COMPETENCE TO RECOGNIZE AND ENFORCE INTERNATIONAL ARBITRAL AWARDS IN RUSSIA AND UKRAINE
By Irina Paliashvili,
Russian-Ukrainian Legal Group, P.A.
May 14, 2001
Therefore, general courts and arbitrazh courts have their own separate substantive jurisdiction, or “competence”, i.e. each is competent to hear different kinds of disputes. Thus, the broader term "jurisdiction" encompasses two different matters: first “competence” (substantive jurisdiction), and second “territorial jurisdiction”. Once competence is determined, the relevant court inside the particular system must determine its territorial jurisdiction over the case. Indeed, in order for any court, either general, or arbitrazh, to accept a case, it must have competence, as well as jurisdiction over the case, with competence being the primary concern and jurisdiction being the secondary concern. If the answer to the competence question is negative, the court cannot accept the case and the question of jurisdiction becomes irrelevant. If the answer to the competence question is positive, but the answer to the jurisdiction question is negative, the court still cannot accept the case.
According to the Civil Procedural Codes of both Russia and Ukraine (Articles 25 and 24 respectively), the following general criteria, consisting of three elements applied simultaneously, must be present for a general court to have competence over a matter
(there are also exceptions to these general criteria, or “special criteria”, which are not reviewed in this paper):
(1) Existence of a dispute.
(2) Participation in the case of an individual (natural person), i.e. at least one party in the case must be an individual.
(3) Substance of the dispute, i.e. the disputes must be on civil law matters.
(1) Existence of a dispute.
(2) Participation in the case of legal entities and/or individuals engaged in entrepreneurial activity (registered as individual entrepreneurs), which means that an individual, who is not registered as an individual entrepreneur, generally may not participate in an arbitrazh case.
(3) Substance of the dispute, i.e. the disputes must be economic.
The competence of general courts and of arbitrazh courts is separated and a case cannot be heard by both, i.e. theoretically there should be no possibility for “double competence”. Usually, in cases when competence is unclear under the law, element (2) of the general criteria in both Civil Procedural Code and Arbitrazh Procedural Code, i.e. the composition of the participants in the dispute, decides the question of competence. This was confirmed, for example, by the joint official clarification letter of Supreme Court of Ukraine (which oversees general courts) and the Supreme Arbitrazh Court of Ukraine (which oversees arbitrazh courts) dated July 20, 1995. It stated that if the parties to the dispute are legal entities, the dispute is subject to resolution by arbitrazh court, with the exception of cases specified by law.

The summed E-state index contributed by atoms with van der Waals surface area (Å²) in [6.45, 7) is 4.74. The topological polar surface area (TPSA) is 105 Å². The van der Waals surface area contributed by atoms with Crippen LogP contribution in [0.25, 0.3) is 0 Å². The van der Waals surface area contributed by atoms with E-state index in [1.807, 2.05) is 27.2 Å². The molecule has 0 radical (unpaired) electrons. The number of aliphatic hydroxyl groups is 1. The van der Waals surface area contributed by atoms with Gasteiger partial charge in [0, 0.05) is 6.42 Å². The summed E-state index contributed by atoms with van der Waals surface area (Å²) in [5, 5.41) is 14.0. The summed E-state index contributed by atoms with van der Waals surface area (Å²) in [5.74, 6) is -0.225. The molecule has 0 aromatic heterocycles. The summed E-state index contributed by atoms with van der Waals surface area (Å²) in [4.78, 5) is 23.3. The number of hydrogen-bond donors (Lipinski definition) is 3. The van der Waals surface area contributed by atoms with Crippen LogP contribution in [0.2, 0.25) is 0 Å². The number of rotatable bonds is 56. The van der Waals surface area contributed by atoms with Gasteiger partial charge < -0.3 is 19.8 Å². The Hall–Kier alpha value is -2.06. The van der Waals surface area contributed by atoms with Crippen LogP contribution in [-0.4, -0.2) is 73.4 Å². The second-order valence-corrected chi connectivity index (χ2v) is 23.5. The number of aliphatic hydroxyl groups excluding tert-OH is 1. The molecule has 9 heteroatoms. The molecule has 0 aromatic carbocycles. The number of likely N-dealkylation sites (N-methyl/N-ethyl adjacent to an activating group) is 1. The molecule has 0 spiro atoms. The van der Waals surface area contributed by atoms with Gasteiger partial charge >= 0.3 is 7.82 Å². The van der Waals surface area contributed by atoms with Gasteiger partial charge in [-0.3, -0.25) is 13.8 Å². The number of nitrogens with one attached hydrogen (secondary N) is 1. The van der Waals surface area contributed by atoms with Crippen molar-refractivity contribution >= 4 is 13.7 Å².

Despite these clarifications, in practice there are a number of examples when competence remains unclear, with one such example being recognition and enforcement of international arbitral awards, as reviewed below.
The question of which system’s courts - general or arbitrazh - are competent to hear claims on recognition and enforcement of international arbitral awards is an example of unclear competence. Both Russia’s and Ukraine’s Laws “On International Commercial Arbitration” (Article 35 in both Laws), for example, establish that international arbitral awards are recognised and enforced by a “competent court”. At the same time, the claims on recognition and enforcement of international arbitral awards do not clearly fall under general or specific criteria established by the Civil Procedural Code and Arbitrazh Procedural Code and, therefore, it is not possible to clearly understand which court is the “competent court”. In practice, the claims are filed with both, which creates unacceptable confusion and the risk that a recognition and enforcement claim could be either rejected by any court, or if it was accepted and decided, the respective decision could be challenged based on the lack of competence.
At present Russia’s State Duma is considering new Civil Procedural Code and amendments to the Arbitrazh Procedural Code, which presents an excellent opportunity to clarify the issue of competence to hear claims on recognition and enforcement of international arbitral awards. However, although all sides agree that the issue of competence must be clarified as soon as possible, the issue of which courts, general or arbitrazh, should be awarded competence is quite controversial, with two basic alternative solutions being offered.
(A) General Courts Solution
Under this solution it is proposed that all claims on recognition and enforcement of international arbitral awards be subject to the exclusive competence of general courts. The main argument in favour of this solution is that, since general courts do not specialize in commercial matters, they will be less inclined to attempt to review cases on the merits and will be more reserved in using the “public order” criteria in rejecting recognition and enforcement claims. There are a number of legal arguments offered to support this solution. This solution and supporting arguments were summarized in the draft Letter to the State Duma, prepared by Vladimir Khvalei of Baker & McKenzie and distributed to the members of the Working Group on March 19, 2001.
(B) Arbitrazh Court Solution
 The term “arbitrazh” is used instead of “arbitration” in order to distinguish the arbitrazh courts, which are state commercial courts, from “arbitration” which is understood in most countries as being part of the system of alternative dispute resolution.